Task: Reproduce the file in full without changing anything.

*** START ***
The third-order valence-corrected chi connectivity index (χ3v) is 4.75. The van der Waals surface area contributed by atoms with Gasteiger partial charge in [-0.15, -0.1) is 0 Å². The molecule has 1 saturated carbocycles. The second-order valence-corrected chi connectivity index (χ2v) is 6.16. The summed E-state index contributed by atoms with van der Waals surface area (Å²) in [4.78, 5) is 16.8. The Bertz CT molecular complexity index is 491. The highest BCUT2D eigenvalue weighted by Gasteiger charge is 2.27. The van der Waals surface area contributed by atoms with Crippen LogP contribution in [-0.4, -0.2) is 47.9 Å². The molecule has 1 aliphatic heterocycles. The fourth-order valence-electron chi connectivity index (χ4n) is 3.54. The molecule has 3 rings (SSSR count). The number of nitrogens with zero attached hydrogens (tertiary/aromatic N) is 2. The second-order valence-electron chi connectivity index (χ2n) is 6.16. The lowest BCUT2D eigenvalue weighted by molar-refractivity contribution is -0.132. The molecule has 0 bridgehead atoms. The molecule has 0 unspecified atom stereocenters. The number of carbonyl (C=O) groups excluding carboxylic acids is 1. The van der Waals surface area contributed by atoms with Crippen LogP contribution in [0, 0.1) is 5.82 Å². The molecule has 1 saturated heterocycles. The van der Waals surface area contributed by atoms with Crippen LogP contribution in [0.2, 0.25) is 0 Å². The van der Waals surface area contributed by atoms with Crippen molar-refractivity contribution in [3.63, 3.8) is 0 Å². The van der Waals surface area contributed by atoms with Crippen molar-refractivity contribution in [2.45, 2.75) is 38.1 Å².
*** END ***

The third-order valence-corrected chi connectivity index (χ3v) is 4.75. The van der Waals surface area contributed by atoms with Gasteiger partial charge in [-0.15, -0.1) is 0 Å². The molecule has 1 saturated carbocycles. The second-order valence-corrected chi connectivity index (χ2v) is 6.16. The summed E-state index contributed by atoms with van der Waals surface area (Å²) in [4.78, 5) is 16.8. The Bertz CT molecular complexity index is 491. The highest BCUT2D eigenvalue weighted by Gasteiger charge is 2.27. The van der Waals surface area contributed by atoms with Crippen LogP contribution in [-0.4, -0.2) is 47.9 Å². The molecule has 1 aliphatic heterocycles. The fourth-order valence-electron chi connectivity index (χ4n) is 3.54. The molecule has 3 rings (SSSR count). The number of nitrogens with zero attached hydrogens (tertiary/aromatic N) is 2. The second-order valence-electron chi connectivity index (χ2n) is 6.16. The lowest BCUT2D eigenvalue weighted by molar-refractivity contribution is -0.132. The molecule has 0 bridgehead atoms. The molecule has 0 unspecified atom stereocenters. The number of carbonyl (C=O) groups excluding carboxylic acids is 1. The van der Waals surface area contributed by atoms with Crippen LogP contribution in [0, 0.1) is 5.82 Å². The molecule has 1 saturated heterocycles. The van der Waals surface area contributed by atoms with Crippen LogP contribution in [0.2, 0.25) is 0 Å². The van der Waals surface area contributed by atoms with Crippen molar-refractivity contribution in [3.63, 3.8) is 0 Å². The van der Waals surface area contributed by atoms with Crippen molar-refractivity contribution in [2.45, 2.75) is 38.1 Å².